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3. Mule trail
In winter, Canada and barnacle geese compete for space on the quiet llyn and, during the summer months, ospreys nest far below in the Glaslyn Valley. Beyond is the magnificent estuarine vista of Tremadog Bay. Skirt the lake on either side, then follow the brown stream downhill, passing a sheep enclosure, to reach a small cwm (valley).
From here, you can see your route up the Cnicht ridge. But first, pause to appreciate the disused slate relics and the plateau where, in a milder climate, prehistoric hut-dwellers once lived.
This path joins an ancient route between Croesor and Nantmor known as the Roman Road. Strings of mules were led over it in WWII by Rawalpindi Muslim muleteers who had been evacuated here from Dunkirk having lost their animals to the Germans. Supplied with fresh mules from the USA, the muleteers undertook three months of mountain warfare training at the Nantmor Camp, over which calls to prayer and the smell of chapattis drifted.
4. Hands-on climbing
Follow the Cnicht finger post on to the ridge path, taking a moment to peer into Cwm Croesor. The quarries here produced slate for roofs, slabs, chimneys, floors and snooker tables. Moelwyn Mawr glowers darkly across the deep valley. From here, the summit of Cnicht looks rather terrifying.
The climb up the rocky path is steady and soon levels out to a small plateau. In cinematic light, the views to the Snowdon Massif are transmogrified. Take the stony path right, hugging the rock face to rejoin the ridge. Just below the summit is a small oasis of grass, graced with a cairn. The final climb from here is a bit of a scramble with a steep drop into Cwm Croesor. You will need to use your hands occasionally and be sure of your feet to reach the top.
5. Up on the roof
The views from the summit are epic; Snowdon and the Glyderau to the north, the coast west, and Cwm Croesor and Moelwyn Mawr to the south. While among the surrounding Moelwynion, steely blue llynau gleam among a vast hinterland of rolling moor.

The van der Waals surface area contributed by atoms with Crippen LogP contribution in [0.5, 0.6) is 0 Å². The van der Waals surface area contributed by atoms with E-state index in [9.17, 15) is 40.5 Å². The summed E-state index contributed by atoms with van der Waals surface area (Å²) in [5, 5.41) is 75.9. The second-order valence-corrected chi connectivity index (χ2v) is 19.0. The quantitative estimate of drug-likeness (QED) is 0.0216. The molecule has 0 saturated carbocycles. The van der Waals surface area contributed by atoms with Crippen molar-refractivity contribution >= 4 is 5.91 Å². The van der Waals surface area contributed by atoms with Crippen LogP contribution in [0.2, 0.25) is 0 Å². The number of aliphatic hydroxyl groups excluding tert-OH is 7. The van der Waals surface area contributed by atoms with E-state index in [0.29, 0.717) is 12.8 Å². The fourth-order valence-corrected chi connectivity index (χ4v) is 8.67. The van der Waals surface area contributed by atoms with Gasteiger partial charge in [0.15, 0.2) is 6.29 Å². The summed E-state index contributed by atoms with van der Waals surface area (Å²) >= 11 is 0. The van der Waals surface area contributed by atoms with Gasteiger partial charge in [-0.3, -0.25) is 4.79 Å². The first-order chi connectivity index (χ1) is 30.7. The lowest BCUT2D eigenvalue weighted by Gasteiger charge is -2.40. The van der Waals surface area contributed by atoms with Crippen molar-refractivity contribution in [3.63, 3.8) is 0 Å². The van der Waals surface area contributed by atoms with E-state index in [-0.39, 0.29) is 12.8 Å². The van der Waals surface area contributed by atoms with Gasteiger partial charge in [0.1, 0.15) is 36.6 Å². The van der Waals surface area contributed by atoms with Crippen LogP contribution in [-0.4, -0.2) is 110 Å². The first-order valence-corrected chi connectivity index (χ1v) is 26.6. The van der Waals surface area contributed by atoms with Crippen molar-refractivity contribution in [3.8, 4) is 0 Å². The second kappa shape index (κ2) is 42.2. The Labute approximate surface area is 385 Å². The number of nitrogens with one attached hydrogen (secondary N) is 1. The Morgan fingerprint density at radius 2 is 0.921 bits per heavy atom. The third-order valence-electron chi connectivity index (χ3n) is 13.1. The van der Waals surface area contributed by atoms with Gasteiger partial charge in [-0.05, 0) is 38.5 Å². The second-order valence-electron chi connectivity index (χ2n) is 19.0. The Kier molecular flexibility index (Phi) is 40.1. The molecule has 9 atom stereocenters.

Continue across the dolerite ridge overlooking Llyn y Biswail to your left, and descend over purple moor grass to the sheltered north-east bank of Llyn yr Adar.
6. Mirror views
From here onwards the path is hard to find. Head north-east to negotiate the steep descent over the cliffs, glancing up at the secret and steely, cliff-sheltered Llyn Llagi, brooding dark like an antique mirror.
7. Tree and stone
The path is vague, but passes Burnt Mound, possibly the cooking site of prehistoric shepherds. Keep the stream in sight as you leave the uplands for the ffridd, walking among boulders and hawthorns and Llwynyrhwch’s gentle groves of oaks. If your car is at Gelli-Iago, turn left. Otherwise, return to Nantgwynant.
Wait for your bus on the lush banks of Llyn Gwynant or rest at Caffi Gwynant, a renovated Calvinistic Methodist chapel. Once the hallowed haunt of quarrymen, it’s now the lair of hungry locals and mountain conquerors alike.
Julie Brominicks is a landscape and travel writer who lives off-grid in a caravan in a mossy Welsh valley.